Shortly after the collection of Australian and New Zealand photographs was shipped off to Little Rock in late 2013, prints which hadn’t even been scanned yet, even at low resolution, were beginning to turn up on eBay. The receiver later estimated that up to a thousand images may have been skimmed off before digitisation even began. Rogers became unresponsive to requests from Australia and then, in early 2014, the FBI raided him. He was later convicted of fraud, became bankrupt, and a sizeable chunk of Australia’s heritage fell into a legal limbo. In 2015 we in Australia who love photography stared in open mouthed dismay at the ABC’s Glenn Sloggett like images of padlocked warehouse doors beginning to be choked by weeds in the outer suburbs of Little Rock.
Then in 2017 came the news that California’s Duncan Miller Gallery had purchased the entire collection, still estimated to be around two million items. The new owner of the physical archive, Daniel Miller, reasoned that even though the copyright of images taken after 1955 still resided with either Fairfax or the original photographer, the ’pieces of paper’ could perhaps return him around four dollars each from Australian institutions as a bulk purchase, and considerably more for the ‘name’ photographers who had found their way into the archive, such as Jeff Carter, Max Dupain, Olive Cotton, Wolfgang Sievers and David Moore.
Miller launched a website with the rather Peter Allenesque url of hometoaustralia.org. He sought corporate sponsorship, and came to Australia in 2017 to speak to curators from major collections and go on breakfast TV. In 2018 he had a booth at Sydney Contemporary showing some of the collection in art frames. To aid their repatriation, and the return on his investment, the gallery did a new taxonomic survey of the collection, dividing them into 500 different thematic categories.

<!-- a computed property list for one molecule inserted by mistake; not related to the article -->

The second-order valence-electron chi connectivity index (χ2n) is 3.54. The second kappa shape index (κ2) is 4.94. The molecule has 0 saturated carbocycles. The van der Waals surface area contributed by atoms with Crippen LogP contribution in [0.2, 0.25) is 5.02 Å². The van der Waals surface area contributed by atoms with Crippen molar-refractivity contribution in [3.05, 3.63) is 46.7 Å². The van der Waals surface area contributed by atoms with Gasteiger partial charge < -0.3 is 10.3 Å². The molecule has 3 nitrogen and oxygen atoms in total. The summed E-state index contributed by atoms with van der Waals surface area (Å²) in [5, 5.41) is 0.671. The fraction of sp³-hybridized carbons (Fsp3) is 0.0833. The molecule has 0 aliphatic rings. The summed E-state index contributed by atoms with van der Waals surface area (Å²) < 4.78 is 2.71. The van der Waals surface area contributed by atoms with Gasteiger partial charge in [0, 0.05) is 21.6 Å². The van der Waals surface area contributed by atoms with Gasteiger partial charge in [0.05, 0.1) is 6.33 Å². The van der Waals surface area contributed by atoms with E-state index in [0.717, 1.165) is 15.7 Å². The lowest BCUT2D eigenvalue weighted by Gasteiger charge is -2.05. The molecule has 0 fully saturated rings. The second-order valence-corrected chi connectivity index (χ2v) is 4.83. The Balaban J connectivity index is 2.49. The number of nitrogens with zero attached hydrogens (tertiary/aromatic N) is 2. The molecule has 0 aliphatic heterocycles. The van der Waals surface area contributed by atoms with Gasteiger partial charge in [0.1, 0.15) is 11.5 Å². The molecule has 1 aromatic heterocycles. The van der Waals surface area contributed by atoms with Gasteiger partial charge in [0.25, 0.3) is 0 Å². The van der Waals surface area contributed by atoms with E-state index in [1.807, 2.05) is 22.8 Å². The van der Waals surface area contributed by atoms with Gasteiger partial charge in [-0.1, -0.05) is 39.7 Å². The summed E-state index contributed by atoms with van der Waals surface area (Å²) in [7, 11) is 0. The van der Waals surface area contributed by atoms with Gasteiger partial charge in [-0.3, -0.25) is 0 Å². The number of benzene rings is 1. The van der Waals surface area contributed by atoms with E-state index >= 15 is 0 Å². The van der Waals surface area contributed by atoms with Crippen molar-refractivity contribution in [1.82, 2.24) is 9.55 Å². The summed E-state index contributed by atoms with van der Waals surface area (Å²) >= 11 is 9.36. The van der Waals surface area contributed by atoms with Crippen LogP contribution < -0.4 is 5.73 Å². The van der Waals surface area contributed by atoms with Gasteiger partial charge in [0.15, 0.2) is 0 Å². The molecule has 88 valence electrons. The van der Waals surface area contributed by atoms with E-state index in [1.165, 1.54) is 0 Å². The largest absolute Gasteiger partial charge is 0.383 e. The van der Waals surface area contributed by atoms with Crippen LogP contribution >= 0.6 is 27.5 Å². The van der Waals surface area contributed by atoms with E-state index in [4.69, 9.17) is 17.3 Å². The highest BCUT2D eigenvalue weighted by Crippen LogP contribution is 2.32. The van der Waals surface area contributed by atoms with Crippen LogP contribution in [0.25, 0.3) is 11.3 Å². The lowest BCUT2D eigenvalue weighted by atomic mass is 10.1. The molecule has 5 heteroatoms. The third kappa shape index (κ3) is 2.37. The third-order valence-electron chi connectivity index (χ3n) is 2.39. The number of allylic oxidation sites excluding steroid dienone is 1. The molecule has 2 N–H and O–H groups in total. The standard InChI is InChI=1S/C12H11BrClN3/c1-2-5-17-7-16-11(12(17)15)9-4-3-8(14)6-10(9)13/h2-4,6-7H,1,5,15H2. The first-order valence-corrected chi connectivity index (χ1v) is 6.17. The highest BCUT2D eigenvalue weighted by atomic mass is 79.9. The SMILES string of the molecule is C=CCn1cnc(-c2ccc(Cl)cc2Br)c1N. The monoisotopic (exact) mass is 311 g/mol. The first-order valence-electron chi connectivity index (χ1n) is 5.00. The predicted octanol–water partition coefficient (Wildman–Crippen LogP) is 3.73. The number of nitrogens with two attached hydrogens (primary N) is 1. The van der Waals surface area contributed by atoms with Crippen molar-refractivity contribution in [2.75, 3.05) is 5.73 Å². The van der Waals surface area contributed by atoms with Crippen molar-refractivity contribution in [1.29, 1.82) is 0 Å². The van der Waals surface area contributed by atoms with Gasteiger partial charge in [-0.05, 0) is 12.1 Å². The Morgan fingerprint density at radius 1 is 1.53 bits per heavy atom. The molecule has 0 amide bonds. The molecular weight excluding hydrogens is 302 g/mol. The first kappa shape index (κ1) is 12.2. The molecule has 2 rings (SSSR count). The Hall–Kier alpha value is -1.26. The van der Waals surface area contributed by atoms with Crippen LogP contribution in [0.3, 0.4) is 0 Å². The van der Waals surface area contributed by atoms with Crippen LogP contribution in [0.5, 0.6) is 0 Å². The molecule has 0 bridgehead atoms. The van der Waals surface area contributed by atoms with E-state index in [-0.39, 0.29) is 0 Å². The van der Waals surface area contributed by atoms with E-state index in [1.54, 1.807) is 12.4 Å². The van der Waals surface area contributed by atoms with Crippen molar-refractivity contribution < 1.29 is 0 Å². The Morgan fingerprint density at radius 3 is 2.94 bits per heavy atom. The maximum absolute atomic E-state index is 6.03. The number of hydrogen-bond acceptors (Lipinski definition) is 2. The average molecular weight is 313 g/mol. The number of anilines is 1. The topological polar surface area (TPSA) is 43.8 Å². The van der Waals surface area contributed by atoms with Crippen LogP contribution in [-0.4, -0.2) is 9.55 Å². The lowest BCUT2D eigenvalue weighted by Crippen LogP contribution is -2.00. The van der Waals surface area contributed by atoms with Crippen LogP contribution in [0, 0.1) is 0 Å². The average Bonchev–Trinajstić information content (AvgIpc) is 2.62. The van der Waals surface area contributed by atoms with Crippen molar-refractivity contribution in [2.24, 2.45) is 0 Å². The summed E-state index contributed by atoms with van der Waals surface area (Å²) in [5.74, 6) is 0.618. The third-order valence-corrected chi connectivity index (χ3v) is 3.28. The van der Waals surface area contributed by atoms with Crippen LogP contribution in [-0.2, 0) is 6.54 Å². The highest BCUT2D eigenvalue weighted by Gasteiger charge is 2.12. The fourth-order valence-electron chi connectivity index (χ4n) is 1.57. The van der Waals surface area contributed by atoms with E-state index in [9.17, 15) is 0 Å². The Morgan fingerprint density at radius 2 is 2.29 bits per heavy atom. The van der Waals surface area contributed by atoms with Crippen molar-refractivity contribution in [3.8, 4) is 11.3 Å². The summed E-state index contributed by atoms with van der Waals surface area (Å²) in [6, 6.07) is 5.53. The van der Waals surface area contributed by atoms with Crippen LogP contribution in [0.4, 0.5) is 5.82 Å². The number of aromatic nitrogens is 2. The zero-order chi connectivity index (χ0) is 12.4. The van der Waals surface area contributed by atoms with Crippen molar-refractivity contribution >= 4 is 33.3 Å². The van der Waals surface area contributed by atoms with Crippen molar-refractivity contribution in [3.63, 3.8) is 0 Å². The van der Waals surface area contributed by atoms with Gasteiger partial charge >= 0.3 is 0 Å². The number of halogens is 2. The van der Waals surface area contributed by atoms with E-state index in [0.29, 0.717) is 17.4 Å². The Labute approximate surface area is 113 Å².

So far they estimate that they have sold about 160,000 photographs back to various Australian collections, including the Bradman Museum who have purchased 24,000 cricket photographs, and Beleura who have purchased 20,000 theatre photographs. Last weekend the Canberra Museum and Gallery announced they had purchased 3,500 Canberra photographs, many from the Canberra Times, at $20,000. A good deal. They plan to work with the University of Canberra to do the cataloguing that John Rogers promised and didn’t do. They still have to negotiate with the original photographers or Fairfax, which has now been swallowed by the media conglomerate of Nine Entertainment, to reproduce the post 1955 images.